At the Tokyo Motor Show next month, Toyota will introduce a near-production fuel cell car. Mass production of its fuel cell cars would begin in 2015, and would be sold in the U.S. and Europe for around $50,000.
Toyota took a group of journalists to Japan this month and had them sample the powertrain that would go on to the production car.
Toyota wasn't ready to reveal the car's design or talk about the specifications. They used camouflaged Lexus HS 200 sedan bodies and journalists found the driveline quiet, smooth and a fun experience to drive thanks to the instant torque delivery of the electric motor.
Tanks in the car hold 5kg of compressed hydrogen which can be refilled in three minutes. For one fill-up, the car can travel 482km. The fuel cell stack is placed under the driver seat, which converts hydrogen into electricity. Combined, the fuel cell stack and the tanks weigh the same as a conventional engine.
Toyota did not comment on the car's suspension, the powertrains or even the power rating.
Hydrogen is the most abundant element in the universe, but only a few hydrogen filling stations exist on the planet. This is seen as the biggest problem that Toyota has to fix if these cars are to be sold in large volumes. However Toyota officials say this fuel type won't be their mainstay. A few ten-thousands of the car are estimated to be sold every year in a good season, the same number of Corollas and Camries sold on a weekly basis in the America maybe.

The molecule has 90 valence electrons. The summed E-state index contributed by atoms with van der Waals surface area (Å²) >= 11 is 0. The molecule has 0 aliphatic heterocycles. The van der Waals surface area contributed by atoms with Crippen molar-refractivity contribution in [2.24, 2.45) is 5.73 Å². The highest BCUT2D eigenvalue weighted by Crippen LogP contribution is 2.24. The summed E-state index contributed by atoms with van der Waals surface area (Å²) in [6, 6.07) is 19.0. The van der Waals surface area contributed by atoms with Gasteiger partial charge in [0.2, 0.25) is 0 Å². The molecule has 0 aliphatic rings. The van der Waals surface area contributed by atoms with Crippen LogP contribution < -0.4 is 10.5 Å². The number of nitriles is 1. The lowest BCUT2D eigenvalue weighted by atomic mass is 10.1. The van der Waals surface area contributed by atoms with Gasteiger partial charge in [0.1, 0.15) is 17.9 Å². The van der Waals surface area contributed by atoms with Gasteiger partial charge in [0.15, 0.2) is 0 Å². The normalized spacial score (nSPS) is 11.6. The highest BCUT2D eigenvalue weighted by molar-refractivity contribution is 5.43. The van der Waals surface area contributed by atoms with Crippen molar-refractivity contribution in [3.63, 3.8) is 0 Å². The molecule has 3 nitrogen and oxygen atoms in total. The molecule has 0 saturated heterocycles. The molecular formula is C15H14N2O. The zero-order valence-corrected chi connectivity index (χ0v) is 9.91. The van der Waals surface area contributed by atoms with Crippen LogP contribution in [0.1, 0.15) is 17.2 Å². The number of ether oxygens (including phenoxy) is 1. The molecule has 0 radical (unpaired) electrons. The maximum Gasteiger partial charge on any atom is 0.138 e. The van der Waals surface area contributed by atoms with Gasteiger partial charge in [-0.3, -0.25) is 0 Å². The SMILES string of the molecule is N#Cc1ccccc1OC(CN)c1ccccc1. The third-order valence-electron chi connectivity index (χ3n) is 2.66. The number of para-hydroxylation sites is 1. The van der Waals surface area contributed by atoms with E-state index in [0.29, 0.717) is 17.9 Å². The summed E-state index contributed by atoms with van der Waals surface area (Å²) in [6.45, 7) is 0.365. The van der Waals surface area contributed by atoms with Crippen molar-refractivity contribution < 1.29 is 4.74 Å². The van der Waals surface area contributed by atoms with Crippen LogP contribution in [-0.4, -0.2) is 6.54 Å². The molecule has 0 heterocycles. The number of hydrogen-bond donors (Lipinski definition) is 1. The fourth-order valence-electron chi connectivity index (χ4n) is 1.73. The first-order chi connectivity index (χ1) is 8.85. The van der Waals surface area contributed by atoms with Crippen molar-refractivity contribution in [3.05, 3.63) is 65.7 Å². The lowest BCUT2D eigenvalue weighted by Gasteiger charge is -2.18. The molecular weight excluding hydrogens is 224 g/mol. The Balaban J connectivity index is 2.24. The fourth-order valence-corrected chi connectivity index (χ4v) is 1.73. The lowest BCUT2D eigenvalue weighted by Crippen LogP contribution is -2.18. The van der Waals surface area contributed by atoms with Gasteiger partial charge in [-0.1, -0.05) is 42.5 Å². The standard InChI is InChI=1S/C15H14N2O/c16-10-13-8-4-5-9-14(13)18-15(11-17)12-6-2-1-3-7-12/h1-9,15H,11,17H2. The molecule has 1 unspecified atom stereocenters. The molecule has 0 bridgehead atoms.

Officials predict that the price of a fuel cell vehicle would come down to about the same level as a plug-in hybrid car by 2020.
The perplexed group of journos who drove three laps of the car that they knew nothing about, on an empty parking lot after flying halfway around the planet, speculate that the model to be unveiled at the show next month may be of the same size but in a different shape.
[Source - DailyKanban.com]